Now clearly, one place you NEED to go to have a sense of what nouvelle cuisine was is Senderens. Compare his lièvre à la royale with Besson's to see what nouvelle cuisine is all about. Get his Apicius duck if it's on the menu. L'Ambroisie would do too, differently, more expensively, possibly wonderfully. La Grande Cascade is a close parent of this school.

      Jadis is a great place, but it would be incorrect to assume that he cooks "old style". Appearances can be deceiving, and even when that guy does steak au poivre or boeuf carottes, he is still a Gagnaire boy.

      Incidentally, I did write a blog post on the matter of what is nouvelle cuisine a while ago: I also wrote about a lot of these restaurants from a point of view that seems to be close to your interrogations.

      1 Reply
      1. re: souphie

        Absolutely textbook.
        Soup you have neatly mapped the long parcours of French cuisine. "Early" nouvelle sort of looks old now.
        And so ironic that a poster named Minimalist seeks such a maximalist experience, mais bon... :-)

      2. Thanks so much for your suggestions!

        Souphie, I must say you've gained another blog reader. :) Very enlightening post. It's also very interesting that you seem to (at least, as I understood it) divide nouvelle cuisine into early (Bocuse) and late periods (Senderens, Loiseau, etc.).

        Will definitely try to book a table at Rostang when I go to Paris next year. La Table de JR is something I will also definitely check out (the EUR 59 "club" menu for lunch is hard to beat). From what I've gathered, Robuchon (as you mentioned) melds together cuisine classique and nouvelle cuisine.

        7 Replies
        1. re: theminimalist

          Thanks. I just published two posts on the state of high end cuisine, but they're only in French for now.

          Nouvelle cuisine seen as a march to lightness and simplification and focus on ingredients is actually a process that goes through the history of cooking in France. Already the Medicis brought lightness and simplicity to the cuisine of French renaissance. Carême, then Escoffier claimed to have a lighter approach than their predecessors. Point was lighter, more modern than Escoffier. Bocuse than Point. Bocuse is the start of nouvelle cuisine as such because of the role of simple ingredients as opposed to created flavours. Troisgros, Senderens and Guérard are the next steps in NC, bringing invention and originality, constant search for innovation. People like Loiseau, Ducasse, Girardet, Pacaud, Peyrot, early Passard and Robuchon kind of closed the cycle on Nouvelle Cuisine. As you say in the case of Robuchon, there often was a neo-classic dimension in that third wave of NC. What happens next implies a different relationship to food and the restaurant, with more emphasis on the creative approach and less on the ultimate perfection of food -- contemporary Passard, l'Astrance, Gagnaire, Bras, Roellinger, etc. And then there is the move of chefs away from fine dining to more bistrot dining, something that started, they say, with the bistronomique school of Constant: Camdeborde, Fréchon, Doucet, Jégo, etc. The second wave of creative cuisine in bistrots is championed by Aitziparte at le Chateaubriand, many try to imitate him.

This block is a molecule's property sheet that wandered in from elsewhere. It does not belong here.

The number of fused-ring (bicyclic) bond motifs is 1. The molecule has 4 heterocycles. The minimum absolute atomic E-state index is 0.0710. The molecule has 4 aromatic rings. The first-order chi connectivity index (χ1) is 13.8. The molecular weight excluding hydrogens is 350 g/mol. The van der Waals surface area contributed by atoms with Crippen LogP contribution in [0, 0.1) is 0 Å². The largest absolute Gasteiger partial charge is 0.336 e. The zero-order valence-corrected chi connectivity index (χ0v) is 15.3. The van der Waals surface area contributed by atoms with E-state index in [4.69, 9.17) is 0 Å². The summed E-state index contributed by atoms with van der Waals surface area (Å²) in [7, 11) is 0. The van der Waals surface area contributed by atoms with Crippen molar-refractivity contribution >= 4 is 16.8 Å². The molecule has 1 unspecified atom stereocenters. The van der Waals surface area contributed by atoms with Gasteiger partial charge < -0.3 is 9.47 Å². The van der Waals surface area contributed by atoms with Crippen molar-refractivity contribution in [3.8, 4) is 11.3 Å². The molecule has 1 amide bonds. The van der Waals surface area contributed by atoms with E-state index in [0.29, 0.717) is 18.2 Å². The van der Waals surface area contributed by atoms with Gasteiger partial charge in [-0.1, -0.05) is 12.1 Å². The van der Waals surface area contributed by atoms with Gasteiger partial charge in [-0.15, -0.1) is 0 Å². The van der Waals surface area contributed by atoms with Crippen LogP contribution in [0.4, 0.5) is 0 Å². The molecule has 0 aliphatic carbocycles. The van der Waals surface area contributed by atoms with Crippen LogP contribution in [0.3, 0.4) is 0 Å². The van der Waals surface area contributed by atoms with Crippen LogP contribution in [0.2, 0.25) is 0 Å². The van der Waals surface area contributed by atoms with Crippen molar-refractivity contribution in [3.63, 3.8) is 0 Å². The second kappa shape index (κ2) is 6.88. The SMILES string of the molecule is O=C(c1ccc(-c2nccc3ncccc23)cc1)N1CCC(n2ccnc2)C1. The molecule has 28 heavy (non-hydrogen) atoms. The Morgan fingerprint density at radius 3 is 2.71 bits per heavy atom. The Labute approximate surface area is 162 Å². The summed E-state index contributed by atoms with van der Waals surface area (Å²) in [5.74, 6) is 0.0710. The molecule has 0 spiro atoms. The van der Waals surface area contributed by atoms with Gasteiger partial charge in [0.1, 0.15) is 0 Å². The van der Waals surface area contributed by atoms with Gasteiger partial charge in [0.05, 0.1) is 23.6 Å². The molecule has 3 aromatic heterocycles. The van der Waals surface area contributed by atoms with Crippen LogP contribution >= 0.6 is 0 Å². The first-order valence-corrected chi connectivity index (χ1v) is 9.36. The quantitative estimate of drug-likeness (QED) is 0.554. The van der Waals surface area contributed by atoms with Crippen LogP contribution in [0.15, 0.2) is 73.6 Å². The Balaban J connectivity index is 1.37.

I think the idea of a historical tour of restaurants is a brilliant and fascinating one. We should set up a tour of restaurants and menus designed to tell the history of French cuisine.

          1. re: souphie

            I thought Aitziparte was Basque, next you'll be claiming Corsican food as French ;-)

            1. re: PhilD

              Yeah, he's basque. Just like Camdeborde, Jégo (Chez l'Ami Jean), Au Dernier Métro and so many others. It has actually become difficult to find a bistrot that does not claim to be SW, and most of the time they mean basque.

              That said, I have challengers for the second wave of creative bistrots -- The main one being Laurent Chareau at Le Chat at Cosne-sur-Loire. I like Bistral too.

              1. re: souphie

                Stéphane Jégo is from Lorient in Brittany.

                1. re: Theobroma

                  I know. That's exactly my point -- CAJ claims to be a basque restaurant just like almost every other bistrots. The idea that basque cuisine is something specific, at least in Paris, is laughable.

                  1. re: souphie

                    Soup, is that true? I thought CAJ was an old Basque bar that Jego purchased for his restaurant and he decided to keep the decor including all the old rugby paraphernalia. The "Basque restaurant" tag has been attached to it for this reason not because Jego claimed to be cooking Basque food.

                    1. re: PhilD

                      Well, he does have the Camdeborde charcuterie, the Ibaiona ham, the "chipirons", the ever present espelette. But there's no question that not much is basque in foie gras roti for two, cote de veau en cocotte, kobe beef, or even riz au lait.